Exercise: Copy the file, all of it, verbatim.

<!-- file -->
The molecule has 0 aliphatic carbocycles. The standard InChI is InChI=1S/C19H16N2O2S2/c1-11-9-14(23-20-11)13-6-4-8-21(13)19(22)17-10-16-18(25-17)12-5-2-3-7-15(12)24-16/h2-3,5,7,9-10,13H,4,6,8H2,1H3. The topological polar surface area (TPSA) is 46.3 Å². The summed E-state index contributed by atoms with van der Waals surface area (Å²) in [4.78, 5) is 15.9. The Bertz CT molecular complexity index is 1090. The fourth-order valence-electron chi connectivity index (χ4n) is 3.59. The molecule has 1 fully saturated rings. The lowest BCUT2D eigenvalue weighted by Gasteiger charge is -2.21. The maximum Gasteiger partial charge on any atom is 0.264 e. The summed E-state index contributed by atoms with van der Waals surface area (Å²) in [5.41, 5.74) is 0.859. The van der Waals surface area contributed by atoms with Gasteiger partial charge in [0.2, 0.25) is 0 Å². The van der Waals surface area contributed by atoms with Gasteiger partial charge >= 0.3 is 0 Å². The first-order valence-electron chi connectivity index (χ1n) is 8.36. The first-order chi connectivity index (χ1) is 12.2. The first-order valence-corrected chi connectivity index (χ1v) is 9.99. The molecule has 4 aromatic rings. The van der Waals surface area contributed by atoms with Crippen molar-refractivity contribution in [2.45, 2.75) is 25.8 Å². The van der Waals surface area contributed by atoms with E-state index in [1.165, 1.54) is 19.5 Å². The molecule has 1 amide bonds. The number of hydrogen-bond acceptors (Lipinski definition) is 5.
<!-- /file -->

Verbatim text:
The molecule has 0 aliphatic carbocycles. The standard InChI is InChI=1S/C19H16N2O2S2/c1-11-9-14(23-20-11)13-6-4-8-21(13)19(22)17-10-16-18(25-17)12-5-2-3-7-15(12)24-16/h2-3,5,7,9-10,13H,4,6,8H2,1H3. The topological polar surface area (TPSA) is 46.3 Å². The summed E-state index contributed by atoms with van der Waals surface area (Å²) in [4.78, 5) is 15.9. The Bertz CT molecular complexity index is 1090. The fourth-order valence-electron chi connectivity index (χ4n) is 3.59. The molecule has 1 fully saturated rings. The lowest BCUT2D eigenvalue weighted by Gasteiger charge is -2.21. The maximum Gasteiger partial charge on any atom is 0.264 e. The summed E-state index contributed by atoms with van der Waals surface area (Å²) in [5.41, 5.74) is 0.859. The van der Waals surface area contributed by atoms with Gasteiger partial charge in [0.2, 0.25) is 0 Å². The van der Waals surface area contributed by atoms with Gasteiger partial charge >= 0.3 is 0 Å². The first-order valence-electron chi connectivity index (χ1n) is 8.36. The first-order chi connectivity index (χ1) is 12.2. The first-order valence-corrected chi connectivity index (χ1v) is 9.99. The molecule has 4 aromatic rings. The van der Waals surface area contributed by atoms with Crippen molar-refractivity contribution in [2.45, 2.75) is 25.8 Å². The van der Waals surface area contributed by atoms with E-state index in [1.165, 1.54) is 19.5 Å². The molecule has 1 amide bonds. The number of hydrogen-bond acceptors (Lipinski definition) is 5.